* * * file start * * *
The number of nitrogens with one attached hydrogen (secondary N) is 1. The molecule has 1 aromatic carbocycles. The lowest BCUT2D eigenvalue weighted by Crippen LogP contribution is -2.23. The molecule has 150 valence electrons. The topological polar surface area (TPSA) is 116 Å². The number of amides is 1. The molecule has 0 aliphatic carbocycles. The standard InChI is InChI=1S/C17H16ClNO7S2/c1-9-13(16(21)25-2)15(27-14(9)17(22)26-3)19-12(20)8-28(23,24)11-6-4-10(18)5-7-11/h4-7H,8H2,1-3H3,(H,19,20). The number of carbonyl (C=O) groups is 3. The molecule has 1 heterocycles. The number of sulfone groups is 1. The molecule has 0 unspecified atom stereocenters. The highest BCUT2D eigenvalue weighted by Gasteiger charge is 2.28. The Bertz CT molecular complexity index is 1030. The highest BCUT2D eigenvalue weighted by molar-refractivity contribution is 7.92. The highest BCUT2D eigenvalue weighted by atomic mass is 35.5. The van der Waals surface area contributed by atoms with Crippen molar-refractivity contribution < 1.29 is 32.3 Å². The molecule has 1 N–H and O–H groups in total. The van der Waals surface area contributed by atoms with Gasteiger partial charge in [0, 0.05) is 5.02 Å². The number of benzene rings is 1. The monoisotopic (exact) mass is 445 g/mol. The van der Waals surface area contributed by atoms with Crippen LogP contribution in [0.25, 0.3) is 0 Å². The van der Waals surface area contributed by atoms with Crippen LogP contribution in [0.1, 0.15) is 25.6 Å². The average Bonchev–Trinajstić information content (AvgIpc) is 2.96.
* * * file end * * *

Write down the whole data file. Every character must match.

The number of nitrogens with one attached hydrogen (secondary N) is 1. The molecule has 1 aromatic carbocycles. The lowest BCUT2D eigenvalue weighted by Crippen LogP contribution is -2.23. The molecule has 150 valence electrons. The topological polar surface area (TPSA) is 116 Å². The number of amides is 1. The molecule has 0 aliphatic carbocycles. The standard InChI is InChI=1S/C17H16ClNO7S2/c1-9-13(16(21)25-2)15(27-14(9)17(22)26-3)19-12(20)8-28(23,24)11-6-4-10(18)5-7-11/h4-7H,8H2,1-3H3,(H,19,20). The number of carbonyl (C=O) groups is 3. The molecule has 1 heterocycles. The number of sulfone groups is 1. The molecule has 0 unspecified atom stereocenters. The highest BCUT2D eigenvalue weighted by Gasteiger charge is 2.28. The Bertz CT molecular complexity index is 1030. The highest BCUT2D eigenvalue weighted by molar-refractivity contribution is 7.92. The highest BCUT2D eigenvalue weighted by atomic mass is 35.5. The van der Waals surface area contributed by atoms with Crippen molar-refractivity contribution < 1.29 is 32.3 Å². The molecule has 1 N–H and O–H groups in total. The van der Waals surface area contributed by atoms with Gasteiger partial charge in [0, 0.05) is 5.02 Å². The number of benzene rings is 1. The monoisotopic (exact) mass is 445 g/mol. The van der Waals surface area contributed by atoms with Crippen LogP contribution in [0.25, 0.3) is 0 Å². The van der Waals surface area contributed by atoms with Crippen LogP contribution in [0.1, 0.15) is 25.6 Å². The average Bonchev–Trinajstić information content (AvgIpc) is 2.96.